Policing in America is broken. That’s a sentence I have written before, and will undoubtedly write again. Militarization of civilian police, moving away from foot patrols to car patrols, the “war” on drugs…all of it, and more, has conspired to convert community police into paramilitary squads whose enemies are all too often the people they were intended to protect.
Everyone who has had any contact with police has seen the aggressive postures, the combative attitudes, the insane insistence on respecting their authority that many police in America display every day. Contact with the police used to be trivial. Oops…parking ticket. Damn! Speeding ticket. Loud music a bit too late? Sure. No problem. I’ll turn it down. The cops weren’t the enemy and we weren’t either.
But now? All too often, contact with the police is fraught with tension, because we cannot know whether the policeman who has pulled us over is a normal man, just doing his job, or a bulked up wannabe special forces operator with a chip on his shoulder and an exaggerated sense of his own importance.
Or in the case of Tyre Nichols: five of them.
Nichols, 29, was stopped by police on Jan. 7 for alleged “reckless driving.” Officers said a “confrontation occurred” during the traffic stop, leading to Nichols’ attempt to flee. Officers eventually caught up with him by car, exited their vehicles and began to beat him, leaving him complaining about having shortness of breath. He was transported to the hospital in critical condition and died on Jan. 10. The Shelby County Medical Examiner’s Office has not released Nichols’ cause of death.
I don’t give a rat’s ass what kind of a person Tyre Nichols was. He might very well have been a thug. He might very well have been driving recklessly. He might very well have mouthed off to the cops. He certainly tried to run away from them.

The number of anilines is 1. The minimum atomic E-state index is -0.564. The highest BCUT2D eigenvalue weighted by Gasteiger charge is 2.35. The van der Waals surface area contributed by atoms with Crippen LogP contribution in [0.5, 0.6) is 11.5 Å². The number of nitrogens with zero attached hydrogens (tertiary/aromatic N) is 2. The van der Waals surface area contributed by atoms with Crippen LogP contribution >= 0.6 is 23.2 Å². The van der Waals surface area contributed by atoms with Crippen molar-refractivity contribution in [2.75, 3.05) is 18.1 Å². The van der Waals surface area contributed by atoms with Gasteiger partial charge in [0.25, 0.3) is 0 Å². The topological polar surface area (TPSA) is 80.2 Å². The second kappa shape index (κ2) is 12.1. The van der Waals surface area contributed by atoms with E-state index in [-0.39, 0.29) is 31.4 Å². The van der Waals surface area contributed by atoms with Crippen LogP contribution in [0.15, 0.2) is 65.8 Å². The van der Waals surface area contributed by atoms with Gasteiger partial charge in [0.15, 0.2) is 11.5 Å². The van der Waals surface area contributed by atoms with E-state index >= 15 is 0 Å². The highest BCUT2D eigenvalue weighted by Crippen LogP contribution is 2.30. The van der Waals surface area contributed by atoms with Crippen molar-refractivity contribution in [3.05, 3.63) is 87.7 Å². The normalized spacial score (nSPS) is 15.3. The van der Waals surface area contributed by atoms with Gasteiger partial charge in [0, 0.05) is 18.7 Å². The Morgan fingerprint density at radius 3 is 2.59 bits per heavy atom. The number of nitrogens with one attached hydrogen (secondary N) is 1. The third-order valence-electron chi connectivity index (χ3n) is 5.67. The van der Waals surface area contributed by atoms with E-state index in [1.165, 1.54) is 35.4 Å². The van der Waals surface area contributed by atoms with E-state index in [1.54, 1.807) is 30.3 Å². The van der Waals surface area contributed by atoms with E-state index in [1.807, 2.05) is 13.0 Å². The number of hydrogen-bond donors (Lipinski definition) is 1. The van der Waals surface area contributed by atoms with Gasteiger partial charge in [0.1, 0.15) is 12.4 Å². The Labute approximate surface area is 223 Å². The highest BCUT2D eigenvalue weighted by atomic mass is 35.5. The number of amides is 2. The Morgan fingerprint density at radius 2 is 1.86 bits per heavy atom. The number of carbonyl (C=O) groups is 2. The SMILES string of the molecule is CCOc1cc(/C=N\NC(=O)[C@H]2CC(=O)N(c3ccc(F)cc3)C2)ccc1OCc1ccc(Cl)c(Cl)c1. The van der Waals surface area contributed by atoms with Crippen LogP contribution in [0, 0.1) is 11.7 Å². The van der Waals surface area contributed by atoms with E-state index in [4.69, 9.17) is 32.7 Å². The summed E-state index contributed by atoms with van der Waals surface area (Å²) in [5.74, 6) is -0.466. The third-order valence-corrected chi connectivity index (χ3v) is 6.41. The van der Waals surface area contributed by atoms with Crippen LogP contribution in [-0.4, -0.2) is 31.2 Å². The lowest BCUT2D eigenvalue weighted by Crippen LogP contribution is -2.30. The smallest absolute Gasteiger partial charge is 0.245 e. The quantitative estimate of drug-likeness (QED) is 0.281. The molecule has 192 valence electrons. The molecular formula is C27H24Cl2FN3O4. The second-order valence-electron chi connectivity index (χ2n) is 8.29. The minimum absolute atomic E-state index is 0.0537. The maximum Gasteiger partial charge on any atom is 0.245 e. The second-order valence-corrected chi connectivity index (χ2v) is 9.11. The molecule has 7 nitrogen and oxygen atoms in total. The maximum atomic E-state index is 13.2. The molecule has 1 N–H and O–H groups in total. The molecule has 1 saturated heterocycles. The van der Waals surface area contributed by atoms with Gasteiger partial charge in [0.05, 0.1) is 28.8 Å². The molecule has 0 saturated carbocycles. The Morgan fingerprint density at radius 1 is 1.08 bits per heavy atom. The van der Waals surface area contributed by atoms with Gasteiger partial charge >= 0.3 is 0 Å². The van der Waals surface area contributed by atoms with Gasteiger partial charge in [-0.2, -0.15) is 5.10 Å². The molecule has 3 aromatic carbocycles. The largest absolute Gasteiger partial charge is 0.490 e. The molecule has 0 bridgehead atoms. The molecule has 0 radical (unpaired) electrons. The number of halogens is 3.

Yes, that’s stupid. But it doesn’t require that he be beaten to death. The police are not the proverbial judge, jury and executioners.
Here’s a link to the City of Memphis Vimeo page if you want to watch the videos. They are brutal.
What stands out, aside from the casual brutality, is that these men were lousy cops. They clearly did not know how to do their jobs. Or maybe they simply didn’t understand what their jobs were! Or even worse…their level of violence was accepted by their bosses, was accepted by their fellow policemen, and was part of the ethos of policing.
Those five cops were black, which is unsurprising because Memphis is about 2/3 black. Was their beating of Nichols precipitated by his color? Or was it precipitated by the complete disconnect between the police and the communities they are charged with protecting? What is most frustrating is that had those five cops been white, Nichols probably would have survived the encounter because of the insane calculations that are necessary in today’s racially charged environment.
But…and this is the point of this post…while I am a critic of policing in America, until the push-back against it is non-violent, I will continue to support the police. Protest all you want. But the second your protest turns violent you will lose me, and my support for the police will reset to a reflexive: “sorry, but you were rioting…you got what you deserved.”
BLM and Antifa and the various other communist-inspired groups will continue to foment violence instead of peaceful protest, and that will be the reason that a comprehensive examination and overhaul of American policing will not occur.